China / Society

Community activities help older people adapt to city living after retirement

By Su Zhou (China Daily) Updated: 2014-12-26 07:38

From 2000 to 2006, Zhao Deping frequently traveled between Changchun, Jilin province, and Beijing where his son had found a job and decided to settle.

Zhao, 63, who still has a Changchun accent, recalled the first few months he stayed in Beijing. "Everything was different. ... I had no friends to visit. I didn't know what to do after I got up."

Zhao is one of many elderly parents who follow their children to big cities such as Beijing. Living in strange neighborhoods far from their relatives and friends, many find it difficult to settle in a new city.

Unlike some of his friends who chose not to stay in Beijing even if that meant leaving their child's family, Zhao began to like Beijing and enjoy the ease it brings to his retirement, thanks to community activities.

"I participated in many of the local community's entertainment activities, like chorus, book club and recitation competitions," Zhao said. "This is not just about killing time. I have more friends, I have tried to learn to play some instruments. ... With all these old people together, we make other lives more meaningful."

One of the groups he participates in is the Happy Chorus at Olympic Forest Park. Its members, who range in age from their 60s to 90s, have met in the park to sing revolutionary songs since June 2011.

Zhao tried to study at a university for the elderly but gave that up, as all such universities are too far from his home. He said he prefers activities in his local community because they are more flexible.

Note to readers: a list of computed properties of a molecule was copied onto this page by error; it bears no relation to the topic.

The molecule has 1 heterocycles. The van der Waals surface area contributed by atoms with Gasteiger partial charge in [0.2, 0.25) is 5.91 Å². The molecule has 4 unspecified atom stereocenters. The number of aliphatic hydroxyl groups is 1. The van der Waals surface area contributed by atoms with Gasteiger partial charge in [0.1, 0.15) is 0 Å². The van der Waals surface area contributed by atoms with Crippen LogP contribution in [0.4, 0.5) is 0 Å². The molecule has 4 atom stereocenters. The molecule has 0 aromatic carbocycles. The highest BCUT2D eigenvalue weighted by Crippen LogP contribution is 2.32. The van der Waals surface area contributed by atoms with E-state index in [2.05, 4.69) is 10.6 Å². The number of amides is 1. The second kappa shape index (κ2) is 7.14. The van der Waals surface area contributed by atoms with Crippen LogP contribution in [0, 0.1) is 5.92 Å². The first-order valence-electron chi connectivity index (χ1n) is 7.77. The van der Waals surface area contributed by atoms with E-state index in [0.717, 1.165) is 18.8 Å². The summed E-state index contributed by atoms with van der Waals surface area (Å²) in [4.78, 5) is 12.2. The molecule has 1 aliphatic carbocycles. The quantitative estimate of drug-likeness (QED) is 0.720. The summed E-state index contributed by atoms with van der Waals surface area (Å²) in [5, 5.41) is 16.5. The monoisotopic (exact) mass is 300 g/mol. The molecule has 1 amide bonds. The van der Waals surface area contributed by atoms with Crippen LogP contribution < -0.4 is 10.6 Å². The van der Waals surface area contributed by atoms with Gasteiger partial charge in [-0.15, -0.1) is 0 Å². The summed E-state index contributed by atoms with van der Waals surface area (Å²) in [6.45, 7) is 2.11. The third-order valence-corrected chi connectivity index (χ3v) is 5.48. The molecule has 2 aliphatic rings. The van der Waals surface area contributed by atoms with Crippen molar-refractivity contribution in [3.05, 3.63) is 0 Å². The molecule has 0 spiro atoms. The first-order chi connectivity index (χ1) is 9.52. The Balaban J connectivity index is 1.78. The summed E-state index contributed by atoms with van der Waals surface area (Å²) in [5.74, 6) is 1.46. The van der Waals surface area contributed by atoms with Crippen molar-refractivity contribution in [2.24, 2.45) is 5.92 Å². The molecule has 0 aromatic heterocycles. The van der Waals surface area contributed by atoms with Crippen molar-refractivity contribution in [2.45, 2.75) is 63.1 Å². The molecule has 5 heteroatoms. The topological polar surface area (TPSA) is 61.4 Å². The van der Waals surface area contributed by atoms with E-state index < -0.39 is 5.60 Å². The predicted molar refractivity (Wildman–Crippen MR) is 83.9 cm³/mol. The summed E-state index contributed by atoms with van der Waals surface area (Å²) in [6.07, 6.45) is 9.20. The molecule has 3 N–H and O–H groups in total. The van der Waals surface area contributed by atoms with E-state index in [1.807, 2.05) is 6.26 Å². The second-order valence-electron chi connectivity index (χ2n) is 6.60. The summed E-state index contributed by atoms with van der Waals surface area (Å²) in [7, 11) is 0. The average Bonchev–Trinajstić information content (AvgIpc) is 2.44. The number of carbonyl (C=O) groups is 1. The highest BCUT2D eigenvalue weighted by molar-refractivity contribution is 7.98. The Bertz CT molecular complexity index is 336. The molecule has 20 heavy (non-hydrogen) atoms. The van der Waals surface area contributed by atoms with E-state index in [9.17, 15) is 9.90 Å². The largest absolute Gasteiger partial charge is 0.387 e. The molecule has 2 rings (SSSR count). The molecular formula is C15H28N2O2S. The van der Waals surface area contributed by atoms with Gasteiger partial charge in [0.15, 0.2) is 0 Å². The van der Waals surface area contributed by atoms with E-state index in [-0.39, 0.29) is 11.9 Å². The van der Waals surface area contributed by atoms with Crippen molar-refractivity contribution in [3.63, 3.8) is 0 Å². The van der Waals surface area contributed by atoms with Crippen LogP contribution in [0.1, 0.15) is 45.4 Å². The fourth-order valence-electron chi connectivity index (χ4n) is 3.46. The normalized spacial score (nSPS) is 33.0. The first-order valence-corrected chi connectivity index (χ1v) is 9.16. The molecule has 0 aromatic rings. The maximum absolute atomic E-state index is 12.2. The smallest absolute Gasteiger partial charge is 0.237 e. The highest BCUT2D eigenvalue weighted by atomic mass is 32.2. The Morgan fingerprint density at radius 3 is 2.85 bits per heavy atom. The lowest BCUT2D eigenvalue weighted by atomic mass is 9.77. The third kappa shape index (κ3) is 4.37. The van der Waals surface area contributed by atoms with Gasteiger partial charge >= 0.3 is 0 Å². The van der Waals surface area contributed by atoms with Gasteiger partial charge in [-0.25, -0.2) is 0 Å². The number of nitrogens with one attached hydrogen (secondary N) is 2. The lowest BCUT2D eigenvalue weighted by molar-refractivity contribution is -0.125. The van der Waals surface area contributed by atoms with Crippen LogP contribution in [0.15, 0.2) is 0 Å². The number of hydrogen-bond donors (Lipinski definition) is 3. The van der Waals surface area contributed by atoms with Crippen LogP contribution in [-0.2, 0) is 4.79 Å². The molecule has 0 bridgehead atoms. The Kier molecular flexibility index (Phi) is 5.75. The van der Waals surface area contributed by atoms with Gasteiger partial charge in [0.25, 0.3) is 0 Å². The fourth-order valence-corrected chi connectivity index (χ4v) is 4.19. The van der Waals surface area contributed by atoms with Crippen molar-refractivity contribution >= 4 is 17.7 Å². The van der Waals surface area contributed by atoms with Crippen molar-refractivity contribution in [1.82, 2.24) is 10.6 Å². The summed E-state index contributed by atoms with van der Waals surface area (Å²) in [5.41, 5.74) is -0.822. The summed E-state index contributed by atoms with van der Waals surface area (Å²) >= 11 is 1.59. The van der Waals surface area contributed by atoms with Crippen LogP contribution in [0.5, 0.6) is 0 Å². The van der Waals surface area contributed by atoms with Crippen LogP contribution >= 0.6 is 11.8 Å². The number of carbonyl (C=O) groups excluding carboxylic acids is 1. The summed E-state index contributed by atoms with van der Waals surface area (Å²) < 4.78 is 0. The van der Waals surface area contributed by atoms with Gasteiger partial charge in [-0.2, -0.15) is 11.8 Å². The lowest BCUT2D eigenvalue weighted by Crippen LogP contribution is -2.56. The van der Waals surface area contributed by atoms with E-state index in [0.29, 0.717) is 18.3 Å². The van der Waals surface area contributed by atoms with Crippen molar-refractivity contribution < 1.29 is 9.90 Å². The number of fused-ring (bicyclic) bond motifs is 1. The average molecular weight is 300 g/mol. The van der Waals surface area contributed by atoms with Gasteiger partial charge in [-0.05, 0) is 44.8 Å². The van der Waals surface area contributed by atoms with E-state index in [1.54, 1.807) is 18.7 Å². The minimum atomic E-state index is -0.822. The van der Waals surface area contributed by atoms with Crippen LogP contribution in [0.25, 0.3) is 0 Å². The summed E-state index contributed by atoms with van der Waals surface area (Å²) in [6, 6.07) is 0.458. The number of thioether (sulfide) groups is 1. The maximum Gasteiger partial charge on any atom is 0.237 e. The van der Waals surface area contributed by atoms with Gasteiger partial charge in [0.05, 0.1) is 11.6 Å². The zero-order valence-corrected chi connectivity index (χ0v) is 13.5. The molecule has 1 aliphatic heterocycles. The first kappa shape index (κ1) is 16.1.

Zhao's daily life is now busier than when he was teaching in Changchun. After retiring from his position at a middle school in 2006, Zhao settled in Beijing with his wife, who became involved in a local community dancing club.

"A lot of people like me to be in their clubs because I know how to update photos on social media platforms and I like to record things by writing blogs," Zhao said. "I am very busy and happy every day."

Gang Jun, head of the Happy Chorus in which Zhao sings every week, said it is not easy to organize such activities.

"At the beginning, many elderly didn't want to sing in public, and passers-by would laugh at us," Gang said. "A lot of the elderly were hesitant to join us because they were shy or they were not confident in their voice and skills. I had to encourage them that this is just for fun, and nothing else."

That initial hesitation has totally changed now. Gang said he receives complaints from some members if he wants to cancel the chorus due to bitterly cold weather.

The chorus received a certificate of appreciation from the Retired Senior Volunteer Program International, administered by the University of Maryland, in 2013.

"Many elderly cannot fit in city life, and it creates challenges for young people to take care of their parents after they get old," Zhao said. "To fit in through entertainment activities is a good choice, but there are still problems of how to carry on voluntary entertainment without funding support from government or businesses."

Hot Topics